Understanding the Link between Perimenopause, Menopause, and Musculoskeletal Pain
Reaching a certain age has heightened my awareness, and I truly understand it now! Through my clinical experience, I’ve consistently observed that women often encounter pain during a particular phase of their lives. The challenge lies in the variability of these experiences, making identification and diagnosis more complex. However, a common thread emerges—sudden occurrences of frozen shoulder, knee pain, and general joint discomfort are recurrent themes.
Perimenopause and menopause are natural stages in a woman’s life that signify the end of reproductive capabilities. While these transitions bring hormonal changes that impact various aspects of health, one significant issue is musculoskeletal pain. This blog post aims to shed light on the relationship between perimenopause, menopause, and musculoskeletal pain by exploring recent peer-reviewed papers.
1. Hormonal Changes and Musculoskeletal Pain:
During perimenopause and menopause, hormonal fluctuations occur as estrogen levels decline. These changes have been associated with an increased risk of musculoskeletal pain. A study by Roman-Blas et al. (2009) found that decreased estrogen levels were linked to an increased prevalence of joint pain and osteoarthritis in menopausal women.
2. Osteoporosis and Bone Health:
Estrogen plays a crucial role in maintaining bone health, and its decline during menopause can lead to osteoporosis—a condition characterised by loss of bone density and increased fracture risk (Better Health Channel, n.d.). According to a review article by Sozen et al. (2017), osteoporotic fractures often manifest as musculoskeletal pain, particularly in the spine, hips, wrists, and shoulders.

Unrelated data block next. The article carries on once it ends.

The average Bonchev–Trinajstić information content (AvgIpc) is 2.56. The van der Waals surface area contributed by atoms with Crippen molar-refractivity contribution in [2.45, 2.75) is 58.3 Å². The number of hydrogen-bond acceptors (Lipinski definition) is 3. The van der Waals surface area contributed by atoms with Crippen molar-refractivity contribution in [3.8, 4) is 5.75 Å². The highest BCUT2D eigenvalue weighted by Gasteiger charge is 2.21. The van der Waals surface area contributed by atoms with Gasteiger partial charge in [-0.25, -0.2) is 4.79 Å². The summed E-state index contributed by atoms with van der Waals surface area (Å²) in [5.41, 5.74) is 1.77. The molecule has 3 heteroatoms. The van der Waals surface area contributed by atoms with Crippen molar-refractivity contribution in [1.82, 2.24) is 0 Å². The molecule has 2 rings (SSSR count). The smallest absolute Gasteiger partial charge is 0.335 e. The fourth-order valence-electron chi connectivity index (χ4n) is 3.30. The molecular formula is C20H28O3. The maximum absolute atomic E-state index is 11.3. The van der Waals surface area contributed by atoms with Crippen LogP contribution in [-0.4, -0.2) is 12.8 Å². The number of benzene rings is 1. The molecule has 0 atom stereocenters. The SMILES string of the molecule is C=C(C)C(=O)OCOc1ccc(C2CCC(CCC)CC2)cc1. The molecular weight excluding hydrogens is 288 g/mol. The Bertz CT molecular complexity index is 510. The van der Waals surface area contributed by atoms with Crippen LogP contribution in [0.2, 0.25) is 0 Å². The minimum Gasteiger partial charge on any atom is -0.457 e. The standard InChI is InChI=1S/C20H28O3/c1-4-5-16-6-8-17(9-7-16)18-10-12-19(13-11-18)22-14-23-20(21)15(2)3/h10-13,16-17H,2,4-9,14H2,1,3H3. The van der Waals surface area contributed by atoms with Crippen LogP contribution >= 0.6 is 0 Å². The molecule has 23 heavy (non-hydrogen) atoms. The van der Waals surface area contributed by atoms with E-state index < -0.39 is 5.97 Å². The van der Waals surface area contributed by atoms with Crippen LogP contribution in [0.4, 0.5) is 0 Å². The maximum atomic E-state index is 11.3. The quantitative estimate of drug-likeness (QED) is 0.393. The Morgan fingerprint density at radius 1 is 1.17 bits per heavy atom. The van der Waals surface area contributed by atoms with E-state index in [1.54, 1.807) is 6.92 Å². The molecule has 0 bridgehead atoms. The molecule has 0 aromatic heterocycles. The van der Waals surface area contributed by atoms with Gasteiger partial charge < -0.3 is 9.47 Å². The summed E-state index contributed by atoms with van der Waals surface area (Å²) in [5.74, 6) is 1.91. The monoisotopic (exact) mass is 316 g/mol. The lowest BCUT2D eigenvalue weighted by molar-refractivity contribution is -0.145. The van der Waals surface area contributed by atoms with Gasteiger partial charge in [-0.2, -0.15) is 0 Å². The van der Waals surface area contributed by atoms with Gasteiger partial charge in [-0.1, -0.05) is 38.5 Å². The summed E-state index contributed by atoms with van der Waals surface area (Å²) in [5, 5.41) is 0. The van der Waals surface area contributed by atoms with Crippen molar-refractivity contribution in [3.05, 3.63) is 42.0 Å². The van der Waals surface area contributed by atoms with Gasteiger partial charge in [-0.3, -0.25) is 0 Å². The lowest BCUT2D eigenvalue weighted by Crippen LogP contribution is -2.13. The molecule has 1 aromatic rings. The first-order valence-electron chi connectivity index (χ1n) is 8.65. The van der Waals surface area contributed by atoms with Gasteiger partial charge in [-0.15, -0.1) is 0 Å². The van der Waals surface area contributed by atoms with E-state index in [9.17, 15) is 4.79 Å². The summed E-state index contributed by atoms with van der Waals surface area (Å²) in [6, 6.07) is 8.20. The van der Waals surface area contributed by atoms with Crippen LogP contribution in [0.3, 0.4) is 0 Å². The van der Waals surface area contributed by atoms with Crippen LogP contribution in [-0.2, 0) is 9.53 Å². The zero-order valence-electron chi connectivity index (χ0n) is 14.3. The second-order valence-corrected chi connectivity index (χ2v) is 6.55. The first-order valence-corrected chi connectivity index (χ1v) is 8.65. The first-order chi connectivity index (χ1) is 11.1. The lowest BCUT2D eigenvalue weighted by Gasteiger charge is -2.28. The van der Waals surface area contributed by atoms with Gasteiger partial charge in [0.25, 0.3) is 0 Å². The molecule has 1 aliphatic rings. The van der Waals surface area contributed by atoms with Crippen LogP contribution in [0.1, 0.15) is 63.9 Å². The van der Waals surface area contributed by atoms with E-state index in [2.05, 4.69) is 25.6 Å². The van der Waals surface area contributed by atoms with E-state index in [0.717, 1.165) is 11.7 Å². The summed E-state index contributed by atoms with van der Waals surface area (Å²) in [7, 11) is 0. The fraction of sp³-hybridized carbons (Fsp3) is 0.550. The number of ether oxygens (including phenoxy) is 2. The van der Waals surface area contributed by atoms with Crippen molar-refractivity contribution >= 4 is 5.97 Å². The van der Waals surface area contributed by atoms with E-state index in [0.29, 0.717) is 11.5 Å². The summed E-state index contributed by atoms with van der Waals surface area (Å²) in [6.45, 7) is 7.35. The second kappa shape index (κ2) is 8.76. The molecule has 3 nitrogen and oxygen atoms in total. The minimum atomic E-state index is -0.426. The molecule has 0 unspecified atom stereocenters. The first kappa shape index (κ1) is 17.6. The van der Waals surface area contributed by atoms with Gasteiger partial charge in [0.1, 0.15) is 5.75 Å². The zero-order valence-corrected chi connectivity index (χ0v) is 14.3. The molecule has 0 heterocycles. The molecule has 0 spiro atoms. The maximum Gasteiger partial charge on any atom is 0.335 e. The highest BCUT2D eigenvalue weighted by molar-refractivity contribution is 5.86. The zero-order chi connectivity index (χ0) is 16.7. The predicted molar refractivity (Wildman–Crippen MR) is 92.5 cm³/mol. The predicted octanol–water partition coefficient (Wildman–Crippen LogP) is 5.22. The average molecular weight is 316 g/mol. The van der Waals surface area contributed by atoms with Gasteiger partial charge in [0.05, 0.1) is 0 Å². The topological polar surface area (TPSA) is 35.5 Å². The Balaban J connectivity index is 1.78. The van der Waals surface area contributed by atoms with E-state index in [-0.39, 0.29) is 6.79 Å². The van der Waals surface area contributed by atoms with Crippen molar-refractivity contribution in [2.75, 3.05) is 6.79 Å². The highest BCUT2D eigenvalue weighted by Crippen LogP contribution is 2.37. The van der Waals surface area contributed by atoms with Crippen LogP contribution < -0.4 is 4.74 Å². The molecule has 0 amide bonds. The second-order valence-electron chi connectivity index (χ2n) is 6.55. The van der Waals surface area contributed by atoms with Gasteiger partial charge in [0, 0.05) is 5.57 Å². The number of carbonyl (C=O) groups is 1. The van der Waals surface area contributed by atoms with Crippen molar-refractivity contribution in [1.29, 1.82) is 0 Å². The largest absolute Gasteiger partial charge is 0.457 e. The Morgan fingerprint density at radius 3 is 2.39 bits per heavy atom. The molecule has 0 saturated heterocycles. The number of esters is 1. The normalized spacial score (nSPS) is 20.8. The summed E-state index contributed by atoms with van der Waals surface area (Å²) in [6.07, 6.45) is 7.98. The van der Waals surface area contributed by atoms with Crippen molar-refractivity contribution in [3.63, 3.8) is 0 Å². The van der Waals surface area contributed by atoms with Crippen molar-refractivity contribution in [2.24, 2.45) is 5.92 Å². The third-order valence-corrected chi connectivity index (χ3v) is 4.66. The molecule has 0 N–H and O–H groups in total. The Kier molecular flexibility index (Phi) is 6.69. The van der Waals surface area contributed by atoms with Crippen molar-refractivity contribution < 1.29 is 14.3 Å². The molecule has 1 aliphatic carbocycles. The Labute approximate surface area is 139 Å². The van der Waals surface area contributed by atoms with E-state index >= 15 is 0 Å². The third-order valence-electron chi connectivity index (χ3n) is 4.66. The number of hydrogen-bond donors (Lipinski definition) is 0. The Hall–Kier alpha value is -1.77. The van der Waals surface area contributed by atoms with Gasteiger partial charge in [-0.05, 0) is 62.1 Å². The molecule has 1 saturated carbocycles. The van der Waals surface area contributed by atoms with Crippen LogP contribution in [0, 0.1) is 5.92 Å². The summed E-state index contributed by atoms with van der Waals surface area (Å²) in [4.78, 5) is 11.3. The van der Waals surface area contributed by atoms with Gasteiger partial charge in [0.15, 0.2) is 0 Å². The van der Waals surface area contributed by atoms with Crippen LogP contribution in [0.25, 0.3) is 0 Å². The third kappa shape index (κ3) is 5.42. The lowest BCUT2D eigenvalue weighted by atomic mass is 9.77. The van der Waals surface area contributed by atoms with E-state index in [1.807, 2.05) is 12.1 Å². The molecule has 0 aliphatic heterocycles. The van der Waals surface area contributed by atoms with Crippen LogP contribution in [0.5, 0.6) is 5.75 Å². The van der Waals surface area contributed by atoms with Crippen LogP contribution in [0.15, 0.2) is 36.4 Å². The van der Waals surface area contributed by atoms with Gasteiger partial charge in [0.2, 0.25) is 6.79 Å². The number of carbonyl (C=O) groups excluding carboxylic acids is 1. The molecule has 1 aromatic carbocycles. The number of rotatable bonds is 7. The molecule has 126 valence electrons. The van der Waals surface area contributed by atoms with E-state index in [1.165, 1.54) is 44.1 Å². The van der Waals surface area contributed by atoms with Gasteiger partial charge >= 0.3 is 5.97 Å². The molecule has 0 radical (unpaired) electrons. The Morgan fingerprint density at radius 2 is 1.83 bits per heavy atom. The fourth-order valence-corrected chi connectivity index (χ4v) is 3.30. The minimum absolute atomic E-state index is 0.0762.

Fibromyalgia is a chronic disorder characterised by widespread musculoskeletal pain, fatigue, sleep disturbances, and cognitive issues. Several studies have suggested a potential link between menopause and fibromyalgia symptoms (Dias et al., 2019).
4. Psychological Factors:
The hormonal imbalances during perimenopause and menopause can also contribute to psychological distress, such as anxiety and depression. These psychological factors have been associated with an increased perception of pain intensity and decreased tolerance for musculoskeletal pain. A study by Lu et al. (2020) reported that women experiencing menopausal symptoms were more likely to report severe musculoskeletal pain.
Perimenopause and menopause are significant life stages for women, accompanied by hormonal changes that can impact their musculoskeletal health. Understanding the link between these transitions and musculoskeletal pain is crucial for healthcare professionals in providing appropriate care and support. As evidenced by recent peer-reviewed papers, the decline in estrogen levels, osteoporosis, fibromyalgia, and psychological factors, all contribute to the prevalence of musculoskeletal pain during perimenopause and menopause.
Remember, it’s important to consult a healthcare professional if you’re experiencing persistent or severe musculoskeletal pain during these stages of life. They can provide appropriate guidance and treatment options tailored to your specific needs.
Dias, R. C. A., Kulak Junior, J., Ferreira da Costa, E. H., & Nisihara, R. M. (2019). Fibromyalgia, sleep disturbance and menopause: Is there a relationship? A literature review. International Journal of Rheumatic Diseases, 22(11), 1961–1971. https://doi.org/10.1111/1756-185x.13713
Lu, C., Liu, P., Zhou, Y., Meng, F., Qiao, T., Yang, X., Li, X., Xue, Q., Xu, H., Liu, Y., Han, Y., & Zhang, Y. (2020). Musculoskeletal Pain during the Menopausal Transition: A Systematic Review and Meta-Analysis. Neural Plasticity, 2020, 1–10. https://doi.org/10.1155/2020/8842110
Roman-Blas, J. A., Castañeda, S., Largo, R., & Herrero-Beaumont, G. (2009). Osteoarthritis associated with estrogen deficiency. Arthritis Research & Therapy, 11(5), 241. https://doi.org/10.1186/ar2791
Sozen, T., Ozisik, L., & Calik Basaran, N. (2017). An overview and management of osteoporosis. European Journal of Rheumatology, 4(1), 46–56. https://doi.org/10.5152/eurjrheum.2016.048